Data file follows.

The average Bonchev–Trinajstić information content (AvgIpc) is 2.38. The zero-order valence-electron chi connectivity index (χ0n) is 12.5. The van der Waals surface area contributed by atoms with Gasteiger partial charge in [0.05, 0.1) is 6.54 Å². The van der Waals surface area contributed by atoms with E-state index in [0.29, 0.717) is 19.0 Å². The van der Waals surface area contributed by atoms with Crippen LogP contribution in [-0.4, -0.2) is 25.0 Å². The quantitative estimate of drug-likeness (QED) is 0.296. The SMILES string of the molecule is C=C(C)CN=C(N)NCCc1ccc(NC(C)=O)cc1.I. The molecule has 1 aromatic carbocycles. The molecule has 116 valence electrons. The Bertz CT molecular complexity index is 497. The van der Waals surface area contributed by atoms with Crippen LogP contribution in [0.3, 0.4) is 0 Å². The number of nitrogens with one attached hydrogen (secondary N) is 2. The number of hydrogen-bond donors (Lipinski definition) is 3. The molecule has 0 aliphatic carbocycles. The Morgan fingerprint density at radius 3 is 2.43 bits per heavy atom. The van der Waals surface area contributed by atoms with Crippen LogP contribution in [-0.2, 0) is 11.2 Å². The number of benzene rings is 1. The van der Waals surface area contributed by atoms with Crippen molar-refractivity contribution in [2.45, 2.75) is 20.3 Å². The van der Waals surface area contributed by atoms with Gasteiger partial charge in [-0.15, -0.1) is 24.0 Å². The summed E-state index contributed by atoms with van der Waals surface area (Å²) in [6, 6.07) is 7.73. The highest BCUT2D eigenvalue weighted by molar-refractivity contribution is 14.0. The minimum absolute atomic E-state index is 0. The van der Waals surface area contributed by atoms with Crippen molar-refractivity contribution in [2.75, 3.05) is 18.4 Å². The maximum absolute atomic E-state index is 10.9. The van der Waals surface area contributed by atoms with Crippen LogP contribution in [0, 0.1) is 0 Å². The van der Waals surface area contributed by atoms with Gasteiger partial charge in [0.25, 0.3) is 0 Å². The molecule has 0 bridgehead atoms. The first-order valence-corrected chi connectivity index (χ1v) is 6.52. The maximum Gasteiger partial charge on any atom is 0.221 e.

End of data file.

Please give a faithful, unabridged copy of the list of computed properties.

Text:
The average Bonchev–Trinajstić information content (AvgIpc) is 2.38. The zero-order valence-electron chi connectivity index (χ0n) is 12.5. The van der Waals surface area contributed by atoms with Gasteiger partial charge in [0.05, 0.1) is 6.54 Å². The van der Waals surface area contributed by atoms with E-state index in [0.29, 0.717) is 19.0 Å². The van der Waals surface area contributed by atoms with Crippen LogP contribution in [-0.4, -0.2) is 25.0 Å². The quantitative estimate of drug-likeness (QED) is 0.296. The SMILES string of the molecule is C=C(C)CN=C(N)NCCc1ccc(NC(C)=O)cc1.I. The molecule has 1 aromatic carbocycles. The molecule has 116 valence electrons. The Bertz CT molecular complexity index is 497. The van der Waals surface area contributed by atoms with Crippen LogP contribution in [0.3, 0.4) is 0 Å². The number of nitrogens with one attached hydrogen (secondary N) is 2. The number of hydrogen-bond donors (Lipinski definition) is 3. The molecule has 0 aliphatic carbocycles. The Morgan fingerprint density at radius 3 is 2.43 bits per heavy atom. The van der Waals surface area contributed by atoms with Crippen LogP contribution in [-0.2, 0) is 11.2 Å². The number of benzene rings is 1. The van der Waals surface area contributed by atoms with Crippen molar-refractivity contribution in [2.45, 2.75) is 20.3 Å². The van der Waals surface area contributed by atoms with Gasteiger partial charge in [-0.15, -0.1) is 24.0 Å². The summed E-state index contributed by atoms with van der Waals surface area (Å²) in [6, 6.07) is 7.73. The highest BCUT2D eigenvalue weighted by molar-refractivity contribution is 14.0. The minimum absolute atomic E-state index is 0. The van der Waals surface area contributed by atoms with Crippen molar-refractivity contribution in [2.75, 3.05) is 18.4 Å². The maximum absolute atomic E-state index is 10.9. The van der Waals surface area contributed by atoms with Crippen LogP contribution in [0, 0.1) is 0 Å². The van der Waals surface area contributed by atoms with Gasteiger partial charge in [0.25, 0.3) is 0 Å². The molecule has 0 bridgehead atoms. The first-order valence-corrected chi connectivity index (χ1v) is 6.52. The maximum Gasteiger partial charge on any atom is 0.221 e.